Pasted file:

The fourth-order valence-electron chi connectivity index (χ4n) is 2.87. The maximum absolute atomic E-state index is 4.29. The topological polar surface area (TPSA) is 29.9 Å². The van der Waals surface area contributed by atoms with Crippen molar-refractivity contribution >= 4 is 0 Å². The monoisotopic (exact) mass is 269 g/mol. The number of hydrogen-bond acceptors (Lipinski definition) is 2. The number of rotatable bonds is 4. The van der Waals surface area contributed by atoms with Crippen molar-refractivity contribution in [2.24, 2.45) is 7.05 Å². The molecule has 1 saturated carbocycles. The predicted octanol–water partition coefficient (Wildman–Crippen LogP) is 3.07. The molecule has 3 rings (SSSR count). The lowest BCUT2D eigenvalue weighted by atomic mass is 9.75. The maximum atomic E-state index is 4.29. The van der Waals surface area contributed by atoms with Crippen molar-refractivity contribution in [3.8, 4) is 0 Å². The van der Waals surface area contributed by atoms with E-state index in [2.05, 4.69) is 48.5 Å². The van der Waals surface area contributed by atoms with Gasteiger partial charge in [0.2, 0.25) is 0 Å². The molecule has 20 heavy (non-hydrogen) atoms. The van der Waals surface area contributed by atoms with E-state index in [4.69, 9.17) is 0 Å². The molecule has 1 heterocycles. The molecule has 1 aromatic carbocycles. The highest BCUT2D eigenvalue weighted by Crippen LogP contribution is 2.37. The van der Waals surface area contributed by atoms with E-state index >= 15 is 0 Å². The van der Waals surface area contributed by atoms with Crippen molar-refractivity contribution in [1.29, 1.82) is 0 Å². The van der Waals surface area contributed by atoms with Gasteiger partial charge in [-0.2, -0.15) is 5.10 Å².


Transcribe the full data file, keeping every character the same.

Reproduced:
The fourth-order valence-electron chi connectivity index (χ4n) is 2.87. The maximum absolute atomic E-state index is 4.29. The topological polar surface area (TPSA) is 29.9 Å². The van der Waals surface area contributed by atoms with Crippen molar-refractivity contribution >= 4 is 0 Å². The monoisotopic (exact) mass is 269 g/mol. The number of hydrogen-bond acceptors (Lipinski definition) is 2. The number of rotatable bonds is 4. The van der Waals surface area contributed by atoms with Crippen molar-refractivity contribution in [2.24, 2.45) is 7.05 Å². The molecule has 1 saturated carbocycles. The predicted octanol–water partition coefficient (Wildman–Crippen LogP) is 3.07. The molecule has 3 rings (SSSR count). The lowest BCUT2D eigenvalue weighted by atomic mass is 9.75. The maximum atomic E-state index is 4.29. The van der Waals surface area contributed by atoms with Crippen molar-refractivity contribution in [3.8, 4) is 0 Å². The van der Waals surface area contributed by atoms with E-state index in [2.05, 4.69) is 48.5 Å². The van der Waals surface area contributed by atoms with Gasteiger partial charge in [0.2, 0.25) is 0 Å². The molecule has 20 heavy (non-hydrogen) atoms. The van der Waals surface area contributed by atoms with E-state index in [4.69, 9.17) is 0 Å². The molecule has 1 heterocycles. The molecule has 1 aromatic carbocycles. The highest BCUT2D eigenvalue weighted by Crippen LogP contribution is 2.37. The van der Waals surface area contributed by atoms with E-state index >= 15 is 0 Å². The van der Waals surface area contributed by atoms with Crippen molar-refractivity contribution in [1.29, 1.82) is 0 Å². The van der Waals surface area contributed by atoms with Gasteiger partial charge in [-0.2, -0.15) is 5.10 Å².